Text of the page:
The Radio Sangharsh project started in July, and within a month had 150 stories recorded. Not all of these stories can be published because often the call is not completed or the user does not provide the required dial-back information, notes Sachin.
Pressing to Create Impact
Sachin says the one of the lessons being learned is communicating the importance of mobile phones to the rural population in India, which is not very tech savvy.
Another area of learning is using mobiles to mobilise the grassroots, which is a new campaigning tool for Greenpeace India. Sachin notes mobilising through mobiles is coming in handy as the campaign team works in a hostile environment in the region due to the continuous threat from the mining company.
There are also technical issues that arise, such as when the server goes off.
Sachin says now that the stories are coming in from the villages it is important to have them create an impact.
Radio Sangharsh is aiming to push the stories into the larger world. Sachin says there are calls to actions included that the urban population can act on, as the villagers are not being heard. Someone from the media or city can hear about the issue and through a few phone calls to the right person an impact can be made.
The team will be looking at how to make the call to actions lead to concrete impact or solutions.
“Unless we create an impact the villages will think this tool isn’t helping anyway,” says Sachin.
Project Challenges and Next Steps
Sachin points to the following as challenges the mobile radio project is facing:
- Limited reach – With the situation in Mahaan being very hostile it is a challenge to reach out to more villagers and get more people to be amplifiers. Currently, the project has reached out to only two or three villages.
- Getting impact for the stories – There are some common stories that are told, such as cases of bribery. The challenge is to create an impact on these issues as these are not a Greenpeace campaign issue, but for the tool to be relevant there needs to be an impact.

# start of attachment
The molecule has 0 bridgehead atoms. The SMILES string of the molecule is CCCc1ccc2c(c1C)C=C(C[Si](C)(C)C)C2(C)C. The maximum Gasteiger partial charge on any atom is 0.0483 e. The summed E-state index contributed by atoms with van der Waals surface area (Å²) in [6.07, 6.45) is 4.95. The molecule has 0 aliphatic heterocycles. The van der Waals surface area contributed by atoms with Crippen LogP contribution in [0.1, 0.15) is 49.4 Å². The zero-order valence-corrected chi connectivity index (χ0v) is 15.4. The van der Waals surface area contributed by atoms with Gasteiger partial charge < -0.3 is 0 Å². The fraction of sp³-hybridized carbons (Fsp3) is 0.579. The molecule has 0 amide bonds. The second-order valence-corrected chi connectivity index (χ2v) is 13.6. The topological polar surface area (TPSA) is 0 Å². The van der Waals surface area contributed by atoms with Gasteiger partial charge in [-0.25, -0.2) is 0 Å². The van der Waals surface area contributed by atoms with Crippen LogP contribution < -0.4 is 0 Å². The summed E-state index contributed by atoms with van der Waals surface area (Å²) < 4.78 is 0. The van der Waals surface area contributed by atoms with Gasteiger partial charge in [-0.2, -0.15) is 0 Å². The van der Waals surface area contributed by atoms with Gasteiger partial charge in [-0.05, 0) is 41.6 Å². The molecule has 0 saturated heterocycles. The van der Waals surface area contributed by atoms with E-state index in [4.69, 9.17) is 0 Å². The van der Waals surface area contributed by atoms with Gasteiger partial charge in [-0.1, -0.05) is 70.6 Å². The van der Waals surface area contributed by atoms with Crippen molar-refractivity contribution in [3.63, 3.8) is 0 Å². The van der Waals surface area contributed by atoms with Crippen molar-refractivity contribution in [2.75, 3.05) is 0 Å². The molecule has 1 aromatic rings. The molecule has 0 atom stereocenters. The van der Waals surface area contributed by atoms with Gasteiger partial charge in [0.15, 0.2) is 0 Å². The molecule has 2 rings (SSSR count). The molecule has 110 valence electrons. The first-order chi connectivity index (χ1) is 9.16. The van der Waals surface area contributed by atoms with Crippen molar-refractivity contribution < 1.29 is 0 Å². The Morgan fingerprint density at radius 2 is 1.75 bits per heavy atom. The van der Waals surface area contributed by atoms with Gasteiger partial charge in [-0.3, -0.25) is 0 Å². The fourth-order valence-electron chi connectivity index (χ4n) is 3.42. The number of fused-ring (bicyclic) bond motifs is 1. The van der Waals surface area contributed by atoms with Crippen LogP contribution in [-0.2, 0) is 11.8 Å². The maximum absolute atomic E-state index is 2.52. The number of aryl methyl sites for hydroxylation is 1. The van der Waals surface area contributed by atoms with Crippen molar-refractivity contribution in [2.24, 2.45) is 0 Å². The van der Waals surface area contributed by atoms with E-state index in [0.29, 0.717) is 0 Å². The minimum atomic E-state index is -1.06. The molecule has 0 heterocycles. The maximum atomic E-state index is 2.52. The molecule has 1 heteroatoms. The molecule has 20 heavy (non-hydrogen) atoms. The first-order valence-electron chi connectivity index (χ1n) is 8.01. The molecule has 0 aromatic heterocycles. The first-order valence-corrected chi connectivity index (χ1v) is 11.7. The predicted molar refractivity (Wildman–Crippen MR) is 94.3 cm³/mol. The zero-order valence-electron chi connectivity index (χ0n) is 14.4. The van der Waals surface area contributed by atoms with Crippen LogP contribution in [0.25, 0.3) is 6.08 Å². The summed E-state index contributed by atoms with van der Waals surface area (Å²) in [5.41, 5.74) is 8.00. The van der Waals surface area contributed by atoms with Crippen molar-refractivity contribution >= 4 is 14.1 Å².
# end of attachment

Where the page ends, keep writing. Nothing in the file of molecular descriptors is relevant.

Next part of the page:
- Regular on ground mobilisation – Mahaan is in a remote region in India and is not well connected by roads, making it difficult for the Greenpeace team to reach out to them regularly and communicate about this tool.
- Blank calls and a lack of proper story recording – People in villages are not very outspoken and are unable to articulate their problem or tell their story in a proper way in the three minute window. A lot of times the story that is recorded is not audible because the person is not close to the phone while he or she is talking. The villagers also lack confidence in communicating via phone except for a few proactive villagers who are a part of the movement there.
- No mobile network – Except for one village, the rest of the village has basically no connectivity because the network is only in a few places. So although people have phones, they would have to walk miles to come to the network zone and report a story.
A website and Facebook page is in development for Radio Sangharsh to share the villagers stories. There is also a page on the Greenpeace India website about the project, including audio clips.
In July, there were 99 calls made in total, approximately half from amplifiers or interviews, with seven calls uploaded. In August, this number jumped to a total of 223 calls, of which 159 were blank, and 26 calls uploaded.
The numbers show that villagers are starting to open up and call the number, which is a good sign, says Sachin. In the coming months, and as the on-ground battle intensifies, he says they hope to see more people reporting stories from on the ground.
Sachin Singh will be sharing about the project during a MobLab Peer Learning session on Oct. 1 during two sessions at 8:00 CEST and 16:00 CEST. Those interested to attend are asked to RSVP by Sept. 27.
Click here to visit Greenpeace India’s website about the project and listen to the voices of villagers.